BEIJING — China announced Tuesday temporary anti-dumping measures on U.S. sorghum, potentially hitting U.S. growers and exacerbating the brewing trade war between Beijing and Washington.
China’s Ministry of Commerce said that starting Wednesday, U.S. growers will be required to put down a 178.6 percent deposit after an investigation found U.S. subsidies were hurting Chinese growers.
The news came a day after the United States banned U.S. firms from selling parts to Chinese phone-maker ZTE Corps for seven years. The U.S. Commerce Department said ZTE violated an agreement reached after the company was caught shipping U.S. goods to Iran.
The possibly linked moves take place against a backdrop of heightened tension between the world’s two largest economies. In recent months, the U.S. and China have exchanged escalating threats of tariffs worth billions of dollars.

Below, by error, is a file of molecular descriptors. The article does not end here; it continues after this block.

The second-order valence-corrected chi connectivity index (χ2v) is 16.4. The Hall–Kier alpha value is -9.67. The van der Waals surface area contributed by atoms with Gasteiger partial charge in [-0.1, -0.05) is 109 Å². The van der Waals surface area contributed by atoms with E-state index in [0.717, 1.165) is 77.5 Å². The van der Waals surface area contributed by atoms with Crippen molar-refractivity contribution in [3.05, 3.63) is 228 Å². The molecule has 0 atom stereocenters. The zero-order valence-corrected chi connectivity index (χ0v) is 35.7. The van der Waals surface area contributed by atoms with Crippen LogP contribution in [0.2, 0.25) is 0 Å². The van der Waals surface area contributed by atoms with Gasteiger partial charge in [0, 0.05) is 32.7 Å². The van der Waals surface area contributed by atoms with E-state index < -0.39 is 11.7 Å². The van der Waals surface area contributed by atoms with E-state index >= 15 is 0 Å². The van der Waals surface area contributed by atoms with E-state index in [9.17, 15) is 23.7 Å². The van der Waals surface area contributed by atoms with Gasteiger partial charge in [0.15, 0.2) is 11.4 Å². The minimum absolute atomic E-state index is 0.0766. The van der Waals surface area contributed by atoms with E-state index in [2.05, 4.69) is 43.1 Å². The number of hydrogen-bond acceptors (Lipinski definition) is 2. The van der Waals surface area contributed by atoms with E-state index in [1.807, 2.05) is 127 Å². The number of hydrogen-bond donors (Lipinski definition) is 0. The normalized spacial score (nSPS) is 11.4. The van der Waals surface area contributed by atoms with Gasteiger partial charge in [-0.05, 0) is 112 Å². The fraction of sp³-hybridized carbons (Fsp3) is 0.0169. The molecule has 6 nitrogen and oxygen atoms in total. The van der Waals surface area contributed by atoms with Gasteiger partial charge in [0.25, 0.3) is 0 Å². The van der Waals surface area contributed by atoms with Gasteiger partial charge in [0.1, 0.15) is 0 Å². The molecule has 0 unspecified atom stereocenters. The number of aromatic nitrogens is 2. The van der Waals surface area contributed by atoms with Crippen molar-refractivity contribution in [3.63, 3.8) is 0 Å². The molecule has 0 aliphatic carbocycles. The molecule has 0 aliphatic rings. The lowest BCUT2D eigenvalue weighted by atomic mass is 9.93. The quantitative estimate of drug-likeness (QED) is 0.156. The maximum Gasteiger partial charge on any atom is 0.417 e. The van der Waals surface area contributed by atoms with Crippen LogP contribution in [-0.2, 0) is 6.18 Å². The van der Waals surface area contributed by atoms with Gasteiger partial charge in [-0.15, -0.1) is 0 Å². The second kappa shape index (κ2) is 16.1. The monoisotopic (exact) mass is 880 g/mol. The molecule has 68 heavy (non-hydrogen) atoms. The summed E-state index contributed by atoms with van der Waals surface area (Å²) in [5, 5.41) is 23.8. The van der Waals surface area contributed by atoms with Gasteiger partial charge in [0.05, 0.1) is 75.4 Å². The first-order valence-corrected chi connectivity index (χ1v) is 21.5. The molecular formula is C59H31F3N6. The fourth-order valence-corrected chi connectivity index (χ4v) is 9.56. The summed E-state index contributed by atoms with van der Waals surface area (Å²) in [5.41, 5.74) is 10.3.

The sorghum measure was the result of a two-month investigation that concluded U.S. sorghum was being dumped on the Chinese market. Likely not coincidentally, U.S. critics often accuse China of dumping its own products, such as aluminum in January.
The Chinese Ministry of Commerce said U.S. sorghum exports to China rose from 317,000 tons in 2013 to 4.76 million tons in 2017, while price of the exported sorghum fell in 31 percent — harming Chinese farmers.
“This approach is in line with the Chinese law and WTO rules, it aims at correcting unfair trade practices, maintain normal trade and competition order,” Wang Hejun, director of the ministry’s trade remedy and investigation bureau, wrote in a statement.
In China, sorghum is used in animal feed and also in the production of a popular type of Chinese liquor.
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